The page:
From the time it first took place in 1946, the Cannes Film Festival has been dominated by male directors. Here are some milestones over the years when they did recognize the contributions of women.
Barbara Virginia, the first female Portuguese movie director, also becomes the first woman in competition at Cannes when the inaugural festival accepts her film “Tres Dias Sem Deus” as part of the lineup.
Two women are chosen for the main competition for the first time: Carmen Tocano for the documentary “Memories of a Mexican” (which she co-directed with her father Salvador) and Japanese actor-director Kinuyo Tanaka (above) with “Love Letter.”
Mexican-born actress Dolores del Rio becomes the first woman to serve on the Cannes jury.
For the first time, Cannes’ best director award is won by a woman: Yuliya Solntsevaa Russian filmmaker who wins for her World War II drama “The Story of the Flaming Years.”
Olivia de Havilland is named the first female president of the jury.
Swedish actress and director Mai Zetterling becomes the first woman to be selected for the main competition a second time.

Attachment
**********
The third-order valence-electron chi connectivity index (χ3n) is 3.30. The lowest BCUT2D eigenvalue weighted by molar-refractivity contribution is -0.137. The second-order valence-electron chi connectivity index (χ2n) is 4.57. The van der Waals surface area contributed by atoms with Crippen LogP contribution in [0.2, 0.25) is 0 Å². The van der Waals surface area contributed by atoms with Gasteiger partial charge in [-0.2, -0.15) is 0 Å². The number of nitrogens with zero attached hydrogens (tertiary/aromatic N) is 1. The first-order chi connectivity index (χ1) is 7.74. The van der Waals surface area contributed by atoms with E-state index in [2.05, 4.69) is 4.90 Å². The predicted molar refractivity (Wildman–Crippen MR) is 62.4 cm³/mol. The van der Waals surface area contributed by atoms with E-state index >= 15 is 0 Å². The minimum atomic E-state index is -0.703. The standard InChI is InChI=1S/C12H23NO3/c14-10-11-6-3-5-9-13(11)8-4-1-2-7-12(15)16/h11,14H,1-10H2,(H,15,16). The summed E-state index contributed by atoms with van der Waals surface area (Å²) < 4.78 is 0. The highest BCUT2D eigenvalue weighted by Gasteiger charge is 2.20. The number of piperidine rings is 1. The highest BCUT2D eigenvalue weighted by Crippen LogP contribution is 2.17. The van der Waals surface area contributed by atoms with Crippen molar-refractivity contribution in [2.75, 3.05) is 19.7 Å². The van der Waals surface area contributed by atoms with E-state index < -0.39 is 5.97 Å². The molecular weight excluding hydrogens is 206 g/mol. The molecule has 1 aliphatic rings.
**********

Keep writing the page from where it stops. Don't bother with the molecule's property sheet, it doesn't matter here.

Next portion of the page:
Jane Campion wins the Palme d’Or for “The Piano,” making her the first (and so far the only) female director to take home Cannes’ top prize.
Women make up 50 percent of the Cannes jury for the first time, with five of the 10 seats going to writer-director Zoe Valdes and actresses Chiara Mastroianni and, left to right, Sigourney Weaver, Lena Olin and Winona Ryder.
With the jury slimmed down to its current size, nine members, women are a majority for the first time. Actress Isabelle Huppert, center, is president, with actresses Sharmila Tagore, Robin Wright, Asia Argento and Shu Qi also serving.
Two actresses, Lea Seydoux and Adele Exarchopoulos, are pointedly awarded the Palme d’Or for “Blue Is the Warmest Color” alongside their male director, Abdellatif Kechiche. They remain the only performers to be so honored.
Sofia Coppola becomes the second woman to win Cannes’ best director award, which she receives for “The Beguiled.”